In this blog series intern Kate E. interviews the staff here at culture: the word on cheese to give you an inside look at a day in the life of this goofy group of cheese-lovers and their work on the magazine you’ve come to love. Have specific questions for or about our staff? Be sure to send them to staff@culturecheesemag with the subject line, “Meet the Staff”.
Late last week, our contributing writer, Will Fertman, was on his way to his second breakfast with Michael Pollan, award-winning author of The Omnivore’s Dilemma and In Defense of Food. Their first breakfast took place years ago in the lobby of a hotel, almost by accident. This time, however, the meal was more intentional. Leading up to their meeting, Will and Pollan exchanged a series of e-mails and agreed to convene at Saul’s Restaurant & Delicatessen in the Gourmet Ghetto of Berkeley, where Will discovered “the best [bagels] I’ve found since moving to the West Coast.” The excuse for this delicious fare was an interview for a Voicings article, which will be featured in our upcoming spring issue.
As part of his job, Will pursues meetings with various food-folk: “[as] a contributing writer, I spend a lot of time looking for new food superstars to interview.” He splits his days in half, with mornings for writing and afternoons for researching, both online and sometimes visiting a location or person for a story. Then he’ll often create some food experiments at his home in Berkeley. In the past few years, Will also served as the community manager for the magazine. The job description says it all; his responsibilities were to literally manage theculture community, particularly the online folks. His time was split between researching/writing posts for social media (think Facebook and Twitter), coordinating other people’s blog entries, and answering e-mail and inquiries from our followers. He was constantly part of a community, while at the same time all by himself: “It was a very social, but very screen-centric business.” As a writer, he’s gotten back to the actual human interaction that he loves: “yay humans!”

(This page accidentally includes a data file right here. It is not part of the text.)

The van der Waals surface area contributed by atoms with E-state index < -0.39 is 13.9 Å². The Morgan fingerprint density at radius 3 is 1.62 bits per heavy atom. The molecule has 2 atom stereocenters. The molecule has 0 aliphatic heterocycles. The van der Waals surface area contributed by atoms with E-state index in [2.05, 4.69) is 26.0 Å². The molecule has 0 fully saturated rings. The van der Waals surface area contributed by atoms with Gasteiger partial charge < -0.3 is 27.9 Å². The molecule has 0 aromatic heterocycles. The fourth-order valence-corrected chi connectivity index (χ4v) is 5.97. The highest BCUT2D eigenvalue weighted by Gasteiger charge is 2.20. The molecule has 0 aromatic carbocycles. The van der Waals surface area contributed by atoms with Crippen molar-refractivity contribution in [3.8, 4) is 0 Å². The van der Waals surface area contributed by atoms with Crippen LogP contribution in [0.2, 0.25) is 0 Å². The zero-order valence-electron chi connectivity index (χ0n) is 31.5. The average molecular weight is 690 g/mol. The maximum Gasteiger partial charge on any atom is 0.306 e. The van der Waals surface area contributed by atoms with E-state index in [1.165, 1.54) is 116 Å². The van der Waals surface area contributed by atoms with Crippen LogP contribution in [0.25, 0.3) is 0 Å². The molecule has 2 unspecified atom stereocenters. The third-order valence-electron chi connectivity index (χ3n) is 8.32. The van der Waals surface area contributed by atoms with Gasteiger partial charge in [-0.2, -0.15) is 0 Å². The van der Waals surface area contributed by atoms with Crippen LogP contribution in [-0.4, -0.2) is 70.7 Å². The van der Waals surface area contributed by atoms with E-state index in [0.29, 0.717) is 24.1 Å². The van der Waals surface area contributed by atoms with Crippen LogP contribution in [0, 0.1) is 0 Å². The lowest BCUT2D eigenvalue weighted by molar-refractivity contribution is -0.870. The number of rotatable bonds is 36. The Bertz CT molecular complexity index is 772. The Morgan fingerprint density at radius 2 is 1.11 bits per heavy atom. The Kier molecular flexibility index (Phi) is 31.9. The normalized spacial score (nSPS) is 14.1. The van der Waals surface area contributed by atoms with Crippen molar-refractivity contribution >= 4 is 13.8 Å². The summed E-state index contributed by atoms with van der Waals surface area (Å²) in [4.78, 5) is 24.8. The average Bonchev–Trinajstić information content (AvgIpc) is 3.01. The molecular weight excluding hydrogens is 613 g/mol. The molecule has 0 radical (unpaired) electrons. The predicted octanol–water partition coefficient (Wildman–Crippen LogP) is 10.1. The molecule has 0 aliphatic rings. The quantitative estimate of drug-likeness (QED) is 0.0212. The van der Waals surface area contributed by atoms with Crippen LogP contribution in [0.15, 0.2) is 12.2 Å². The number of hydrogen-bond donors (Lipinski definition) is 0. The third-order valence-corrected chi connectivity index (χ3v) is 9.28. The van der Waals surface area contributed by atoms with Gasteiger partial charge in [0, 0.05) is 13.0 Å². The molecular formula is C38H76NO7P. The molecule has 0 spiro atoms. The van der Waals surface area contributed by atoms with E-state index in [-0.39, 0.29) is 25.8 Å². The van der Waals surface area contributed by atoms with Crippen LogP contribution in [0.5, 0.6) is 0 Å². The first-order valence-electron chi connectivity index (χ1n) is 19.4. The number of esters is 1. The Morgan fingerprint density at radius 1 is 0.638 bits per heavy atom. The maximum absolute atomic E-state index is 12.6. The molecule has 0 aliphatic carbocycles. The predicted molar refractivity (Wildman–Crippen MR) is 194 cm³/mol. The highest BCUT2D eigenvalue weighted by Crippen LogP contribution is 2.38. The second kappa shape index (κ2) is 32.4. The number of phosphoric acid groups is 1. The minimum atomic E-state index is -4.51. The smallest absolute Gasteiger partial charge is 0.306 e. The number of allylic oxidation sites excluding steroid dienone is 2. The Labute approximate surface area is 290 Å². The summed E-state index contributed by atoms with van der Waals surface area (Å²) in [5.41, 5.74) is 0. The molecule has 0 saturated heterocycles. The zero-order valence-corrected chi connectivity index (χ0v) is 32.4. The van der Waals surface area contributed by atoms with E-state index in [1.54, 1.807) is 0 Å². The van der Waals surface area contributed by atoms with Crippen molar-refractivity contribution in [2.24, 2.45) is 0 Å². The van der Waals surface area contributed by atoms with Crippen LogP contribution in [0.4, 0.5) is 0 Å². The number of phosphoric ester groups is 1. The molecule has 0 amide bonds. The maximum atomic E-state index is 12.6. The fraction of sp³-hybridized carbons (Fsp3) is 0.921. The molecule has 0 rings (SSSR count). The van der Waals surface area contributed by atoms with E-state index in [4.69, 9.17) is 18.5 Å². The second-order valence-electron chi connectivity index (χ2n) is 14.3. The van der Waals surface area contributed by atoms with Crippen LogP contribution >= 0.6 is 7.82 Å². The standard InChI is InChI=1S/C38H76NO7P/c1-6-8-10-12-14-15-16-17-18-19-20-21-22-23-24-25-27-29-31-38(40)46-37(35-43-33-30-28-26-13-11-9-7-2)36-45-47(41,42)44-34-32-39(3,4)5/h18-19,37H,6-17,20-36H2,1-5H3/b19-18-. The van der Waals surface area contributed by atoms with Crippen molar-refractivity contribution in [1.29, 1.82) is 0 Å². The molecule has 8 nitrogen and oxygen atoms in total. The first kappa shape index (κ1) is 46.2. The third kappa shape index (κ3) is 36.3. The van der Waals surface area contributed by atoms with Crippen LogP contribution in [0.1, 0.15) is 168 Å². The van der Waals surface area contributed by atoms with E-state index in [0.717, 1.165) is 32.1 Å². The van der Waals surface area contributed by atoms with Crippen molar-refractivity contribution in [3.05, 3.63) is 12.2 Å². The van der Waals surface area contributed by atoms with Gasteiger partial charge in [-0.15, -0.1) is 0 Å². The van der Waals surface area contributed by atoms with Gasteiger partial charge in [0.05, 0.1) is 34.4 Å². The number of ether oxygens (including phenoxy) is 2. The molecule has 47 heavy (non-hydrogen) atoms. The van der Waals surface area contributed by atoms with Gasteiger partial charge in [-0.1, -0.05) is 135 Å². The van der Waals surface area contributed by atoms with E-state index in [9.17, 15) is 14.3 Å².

culture has taken advantage of Will’s ability to forge connections with interesting people, as proven by his exchanges with Michael Pollan. Several years ago, at the Freestone Fermentation Festival in northern California, Will was just one member of the “evangelistic and start-struck” crowd that had flocked to hear fermentation rock stars talk about topics such as the links between colon health and autism, the relative benefits of the GAPS vs. Weston A. Price diets, and their own experiences with food. The first day of the festival was devoted to seminars given by culinary experts, including Pollan, “pickle-pope Sandor Katz and beer-bishop Charlie Bamforth.” Not wanting to overwhelm Pollan at a meet-and-greet, Will handed the author his card, introduced himself, and moved on. Luckily for culture, the next morning found Pollan eating breakfast at a half-empty table, giving Will the perfect opening.
Before beginning his glamorous career at culture, Will worked as a carpenter’s assistant—biding his time until he found an outlet for his writing (he had already earned his MFA in fiction from Goddard College). From carpentry, he became an ad salesman until 2008, when, “the heavens opened above me, and cherubs descended on Alpine Lace wings.” Stephanie Skinner, one of our founders, asked him to be a column writer. He ended up writing the first two years of Ruminations and still regularly contributes to the magazine’s stories. Just returning to full-time writing for the magazine as a contributing writer, Will emerged from his breakfast meeting with over 15 pages of notes from the conversation, “where we talked cooking, family, cheese, sex, and death for about an hour.” I think we can expect more than just a Voicings article with Pollan, and get pumped for Will’s piece in the summer issue on Gus Rancatore and Toscanini’s ice cream for summer.